Pro-Legalization Cop Gets 1st Place In Ask Obama Contest


A video question about legalizing drugs from a former deputy sheriff has come in first place in YouTube’s “Your Interview With the President” competition, where users submitted and voted on questions to be posed to President Barack Obama.
Obama is scheduled to answer the top-voted questions today, Thursday, January 27, at 2:30 pm EST in an interview that will be streamed live online at

The first-place question from MacKenzie Allen, a retired deputy sheriff and currently a member of Law Enforcement Against Prohibition (LEAP), can also be viewed at

Photo: YouTube
The first-place question came from MacKenzie Allen, a retired deputy sheriff and currently a member of Law Enforcement Against Prohibition (LEAP).

‚Äč”As a proud American with a career in law enforcement behind me, I find it frustrating that many elected officials pay little or no attention to the serious harms caused by our failed drug policies,” said Allen, a retired deputy sheriff who served in Los Angeles, California and King County (Seattle), Washington.
“That’s why I took advantage of what is likely my only opportunity to post a question to our president, via the Internet,” Allen said. “I’ve watched for decades as we throw good money after bad and, more importantly, life after life, at a ‘War On Drugs’ that is waged with counterproductive tactics and an overall flawed strategy.”
“For the sake of those law enforcers who are still bravely on the front lines of the ‘Drug War,’ I hope our politicians will heed the call to finally discuss a new approach to drug control,” Allen said.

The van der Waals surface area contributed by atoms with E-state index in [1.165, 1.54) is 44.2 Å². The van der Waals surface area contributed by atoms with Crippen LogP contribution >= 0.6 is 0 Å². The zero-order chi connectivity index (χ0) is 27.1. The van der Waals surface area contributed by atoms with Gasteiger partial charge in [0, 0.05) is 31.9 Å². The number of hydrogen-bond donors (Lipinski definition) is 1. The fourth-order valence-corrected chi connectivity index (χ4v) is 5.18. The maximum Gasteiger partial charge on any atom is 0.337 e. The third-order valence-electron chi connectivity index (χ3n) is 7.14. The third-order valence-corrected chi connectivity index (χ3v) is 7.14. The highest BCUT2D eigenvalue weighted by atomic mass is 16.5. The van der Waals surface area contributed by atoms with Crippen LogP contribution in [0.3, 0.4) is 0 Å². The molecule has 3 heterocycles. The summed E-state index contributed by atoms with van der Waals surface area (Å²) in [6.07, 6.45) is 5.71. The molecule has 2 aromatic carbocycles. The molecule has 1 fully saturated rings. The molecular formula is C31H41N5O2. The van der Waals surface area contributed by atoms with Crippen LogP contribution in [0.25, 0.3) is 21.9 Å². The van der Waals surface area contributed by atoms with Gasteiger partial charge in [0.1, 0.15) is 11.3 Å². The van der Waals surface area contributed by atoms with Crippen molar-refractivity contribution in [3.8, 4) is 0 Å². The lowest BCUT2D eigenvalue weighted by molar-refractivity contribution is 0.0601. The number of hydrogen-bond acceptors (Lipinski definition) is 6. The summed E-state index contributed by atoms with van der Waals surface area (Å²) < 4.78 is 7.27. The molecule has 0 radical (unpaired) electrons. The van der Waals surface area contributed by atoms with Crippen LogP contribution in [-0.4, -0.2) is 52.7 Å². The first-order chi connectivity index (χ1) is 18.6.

The Obama White House has previously asked citizens to submit and vote on questions via the web several times, with marijuana and drug policy issues rising to the top virtually every time.
During a town hall meeting following one such round of voting in 2009, President Obama laughed off a marijuana legalization question, saying, “I don’t know what this says about the online audience.”
“The fact that these questions keep getting the most votes says that Americans are tired of our elected officials ignoring this important issue,” said LEAP Executive Director Neill Franklin, a former Baltimore narcotics cop.
“Some of my best friends have been killed in line of fire while enforcing these senseless laws,” Franklin said. “It’s not a laughing matter, and the president shouldn’t treat it as such.”
Law Enforcement Against Prohibition (LEAP) represents police, prosecutors, judges, FBI/DEA agents and others who want to legalize and regulate drugs after fighting on the front lines of the “War On Drugs” and learning firsthand that prohibition only serves to worsen addiction and violence.
For more information on LEAP, visit